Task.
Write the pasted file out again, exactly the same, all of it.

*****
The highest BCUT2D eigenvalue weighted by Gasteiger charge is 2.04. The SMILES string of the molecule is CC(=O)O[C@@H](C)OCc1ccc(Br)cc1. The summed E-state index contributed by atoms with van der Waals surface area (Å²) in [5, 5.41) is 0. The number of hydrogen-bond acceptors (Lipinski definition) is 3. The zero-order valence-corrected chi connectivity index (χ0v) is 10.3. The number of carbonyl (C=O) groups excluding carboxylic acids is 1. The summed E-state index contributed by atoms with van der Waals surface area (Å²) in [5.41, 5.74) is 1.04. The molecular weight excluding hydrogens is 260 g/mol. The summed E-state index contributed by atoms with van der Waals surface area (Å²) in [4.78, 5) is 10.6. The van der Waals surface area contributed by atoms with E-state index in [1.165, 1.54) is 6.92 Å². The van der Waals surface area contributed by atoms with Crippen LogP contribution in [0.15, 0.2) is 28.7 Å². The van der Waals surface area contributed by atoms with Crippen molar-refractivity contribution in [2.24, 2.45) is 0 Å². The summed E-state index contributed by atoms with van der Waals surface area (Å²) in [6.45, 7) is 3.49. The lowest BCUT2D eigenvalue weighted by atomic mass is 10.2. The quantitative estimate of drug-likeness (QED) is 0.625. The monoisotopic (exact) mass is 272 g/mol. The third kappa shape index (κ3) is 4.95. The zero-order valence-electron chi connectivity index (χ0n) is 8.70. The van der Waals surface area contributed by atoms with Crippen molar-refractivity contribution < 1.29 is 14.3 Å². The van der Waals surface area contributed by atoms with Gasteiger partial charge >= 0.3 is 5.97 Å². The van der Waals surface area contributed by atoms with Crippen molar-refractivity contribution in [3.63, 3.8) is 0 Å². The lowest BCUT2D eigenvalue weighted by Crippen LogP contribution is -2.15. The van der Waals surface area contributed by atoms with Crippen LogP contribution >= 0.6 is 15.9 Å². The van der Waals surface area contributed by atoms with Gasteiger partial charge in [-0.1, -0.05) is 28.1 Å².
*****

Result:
The highest BCUT2D eigenvalue weighted by Gasteiger charge is 2.04. The SMILES string of the molecule is CC(=O)O[C@@H](C)OCc1ccc(Br)cc1. The summed E-state index contributed by atoms with van der Waals surface area (Å²) in [5, 5.41) is 0. The number of hydrogen-bond acceptors (Lipinski definition) is 3. The zero-order valence-corrected chi connectivity index (χ0v) is 10.3. The number of carbonyl (C=O) groups excluding carboxylic acids is 1. The summed E-state index contributed by atoms with van der Waals surface area (Å²) in [5.41, 5.74) is 1.04. The molecular weight excluding hydrogens is 260 g/mol. The summed E-state index contributed by atoms with van der Waals surface area (Å²) in [4.78, 5) is 10.6. The van der Waals surface area contributed by atoms with E-state index in [1.165, 1.54) is 6.92 Å². The van der Waals surface area contributed by atoms with Crippen LogP contribution in [0.15, 0.2) is 28.7 Å². The van der Waals surface area contributed by atoms with Crippen molar-refractivity contribution in [2.24, 2.45) is 0 Å². The summed E-state index contributed by atoms with van der Waals surface area (Å²) in [6.45, 7) is 3.49. The lowest BCUT2D eigenvalue weighted by atomic mass is 10.2. The quantitative estimate of drug-likeness (QED) is 0.625. The monoisotopic (exact) mass is 272 g/mol. The third kappa shape index (κ3) is 4.95. The zero-order valence-electron chi connectivity index (χ0n) is 8.70. The van der Waals surface area contributed by atoms with Crippen molar-refractivity contribution < 1.29 is 14.3 Å². The van der Waals surface area contributed by atoms with Gasteiger partial charge >= 0.3 is 5.97 Å². The van der Waals surface area contributed by atoms with Crippen molar-refractivity contribution in [3.63, 3.8) is 0 Å². The lowest BCUT2D eigenvalue weighted by Crippen LogP contribution is -2.15. The van der Waals surface area contributed by atoms with Crippen LogP contribution >= 0.6 is 15.9 Å². The van der Waals surface area contributed by atoms with Gasteiger partial charge in [-0.1, -0.05) is 28.1 Å².